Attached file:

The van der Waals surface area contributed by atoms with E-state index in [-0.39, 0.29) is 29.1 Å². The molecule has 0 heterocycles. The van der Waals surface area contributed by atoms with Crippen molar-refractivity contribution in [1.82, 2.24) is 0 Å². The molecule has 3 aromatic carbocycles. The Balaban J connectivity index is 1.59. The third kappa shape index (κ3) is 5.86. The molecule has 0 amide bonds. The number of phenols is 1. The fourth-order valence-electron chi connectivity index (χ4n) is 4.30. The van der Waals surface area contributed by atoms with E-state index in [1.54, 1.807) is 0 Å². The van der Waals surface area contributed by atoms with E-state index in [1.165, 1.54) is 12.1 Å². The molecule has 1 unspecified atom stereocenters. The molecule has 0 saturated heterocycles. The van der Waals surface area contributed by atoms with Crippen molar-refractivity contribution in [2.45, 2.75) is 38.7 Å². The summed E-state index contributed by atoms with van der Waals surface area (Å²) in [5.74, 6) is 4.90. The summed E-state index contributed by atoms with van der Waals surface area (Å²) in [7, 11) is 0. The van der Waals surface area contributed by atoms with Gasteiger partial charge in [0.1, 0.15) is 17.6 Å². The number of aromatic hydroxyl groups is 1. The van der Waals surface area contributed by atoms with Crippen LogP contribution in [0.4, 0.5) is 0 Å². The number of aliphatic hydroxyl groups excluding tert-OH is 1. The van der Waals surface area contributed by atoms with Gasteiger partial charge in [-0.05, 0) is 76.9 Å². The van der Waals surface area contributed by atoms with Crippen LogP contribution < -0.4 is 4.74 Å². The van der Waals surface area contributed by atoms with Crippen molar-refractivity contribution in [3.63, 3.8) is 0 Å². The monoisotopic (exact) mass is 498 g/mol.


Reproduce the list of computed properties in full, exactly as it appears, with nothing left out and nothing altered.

The van der Waals surface area contributed by atoms with E-state index in [-0.39, 0.29) is 29.1 Å². The molecule has 0 heterocycles. The van der Waals surface area contributed by atoms with Crippen molar-refractivity contribution in [1.82, 2.24) is 0 Å². The molecule has 3 aromatic carbocycles. The Balaban J connectivity index is 1.59. The third kappa shape index (κ3) is 5.86. The molecule has 0 amide bonds. The number of phenols is 1. The fourth-order valence-electron chi connectivity index (χ4n) is 4.30. The van der Waals surface area contributed by atoms with E-state index in [1.54, 1.807) is 0 Å². The van der Waals surface area contributed by atoms with E-state index in [1.165, 1.54) is 12.1 Å². The molecule has 1 unspecified atom stereocenters. The molecule has 0 saturated heterocycles. The van der Waals surface area contributed by atoms with Crippen molar-refractivity contribution in [2.45, 2.75) is 38.7 Å². The summed E-state index contributed by atoms with van der Waals surface area (Å²) in [5.74, 6) is 4.90. The summed E-state index contributed by atoms with van der Waals surface area (Å²) in [7, 11) is 0. The van der Waals surface area contributed by atoms with Gasteiger partial charge in [0.1, 0.15) is 17.6 Å². The number of aromatic hydroxyl groups is 1. The van der Waals surface area contributed by atoms with Crippen LogP contribution in [0.4, 0.5) is 0 Å². The number of aliphatic hydroxyl groups excluding tert-OH is 1. The van der Waals surface area contributed by atoms with Gasteiger partial charge in [-0.05, 0) is 76.9 Å². The van der Waals surface area contributed by atoms with Crippen LogP contribution < -0.4 is 4.74 Å². The van der Waals surface area contributed by atoms with Crippen molar-refractivity contribution in [3.63, 3.8) is 0 Å². The monoisotopic (exact) mass is 498 g/mol.